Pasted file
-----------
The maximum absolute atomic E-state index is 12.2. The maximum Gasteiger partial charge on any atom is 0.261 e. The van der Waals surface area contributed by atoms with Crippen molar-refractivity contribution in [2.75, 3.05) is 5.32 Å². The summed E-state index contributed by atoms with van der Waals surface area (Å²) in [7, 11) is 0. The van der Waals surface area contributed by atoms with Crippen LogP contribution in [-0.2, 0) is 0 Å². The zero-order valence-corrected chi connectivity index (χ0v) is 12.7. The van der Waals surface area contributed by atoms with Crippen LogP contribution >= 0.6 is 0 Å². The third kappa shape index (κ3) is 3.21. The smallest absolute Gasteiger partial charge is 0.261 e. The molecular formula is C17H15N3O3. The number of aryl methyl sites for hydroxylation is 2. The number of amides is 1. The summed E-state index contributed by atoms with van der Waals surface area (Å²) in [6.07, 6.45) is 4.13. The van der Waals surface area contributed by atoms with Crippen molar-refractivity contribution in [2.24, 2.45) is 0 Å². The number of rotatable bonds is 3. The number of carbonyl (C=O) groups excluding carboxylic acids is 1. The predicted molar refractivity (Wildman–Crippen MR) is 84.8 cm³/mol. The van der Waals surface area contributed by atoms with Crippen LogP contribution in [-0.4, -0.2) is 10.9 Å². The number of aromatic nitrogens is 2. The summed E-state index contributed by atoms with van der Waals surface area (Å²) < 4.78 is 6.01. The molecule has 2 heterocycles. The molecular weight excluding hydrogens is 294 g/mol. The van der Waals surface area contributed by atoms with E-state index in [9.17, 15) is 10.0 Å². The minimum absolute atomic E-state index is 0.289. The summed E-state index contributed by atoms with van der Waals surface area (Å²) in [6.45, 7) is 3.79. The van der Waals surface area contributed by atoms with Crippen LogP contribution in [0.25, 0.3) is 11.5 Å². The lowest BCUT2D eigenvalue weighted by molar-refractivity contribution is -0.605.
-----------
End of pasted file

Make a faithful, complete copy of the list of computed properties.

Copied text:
The maximum absolute atomic E-state index is 12.2. The maximum Gasteiger partial charge on any atom is 0.261 e. The van der Waals surface area contributed by atoms with Crippen molar-refractivity contribution in [2.75, 3.05) is 5.32 Å². The summed E-state index contributed by atoms with van der Waals surface area (Å²) in [7, 11) is 0. The van der Waals surface area contributed by atoms with Crippen LogP contribution in [-0.2, 0) is 0 Å². The zero-order valence-corrected chi connectivity index (χ0v) is 12.7. The van der Waals surface area contributed by atoms with Crippen LogP contribution >= 0.6 is 0 Å². The third kappa shape index (κ3) is 3.21. The smallest absolute Gasteiger partial charge is 0.261 e. The molecular formula is C17H15N3O3. The number of aryl methyl sites for hydroxylation is 2. The number of amides is 1. The summed E-state index contributed by atoms with van der Waals surface area (Å²) in [6.07, 6.45) is 4.13. The van der Waals surface area contributed by atoms with Crippen molar-refractivity contribution in [2.24, 2.45) is 0 Å². The number of rotatable bonds is 3. The number of carbonyl (C=O) groups excluding carboxylic acids is 1. The predicted molar refractivity (Wildman–Crippen MR) is 84.8 cm³/mol. The van der Waals surface area contributed by atoms with Crippen LogP contribution in [-0.4, -0.2) is 10.9 Å². The number of aromatic nitrogens is 2. The summed E-state index contributed by atoms with van der Waals surface area (Å²) < 4.78 is 6.01. The molecule has 2 heterocycles. The molecular weight excluding hydrogens is 294 g/mol. The van der Waals surface area contributed by atoms with E-state index in [9.17, 15) is 10.0 Å². The minimum absolute atomic E-state index is 0.289. The summed E-state index contributed by atoms with van der Waals surface area (Å²) in [6.45, 7) is 3.79. The van der Waals surface area contributed by atoms with Crippen LogP contribution in [0.25, 0.3) is 11.5 Å². The lowest BCUT2D eigenvalue weighted by molar-refractivity contribution is -0.605.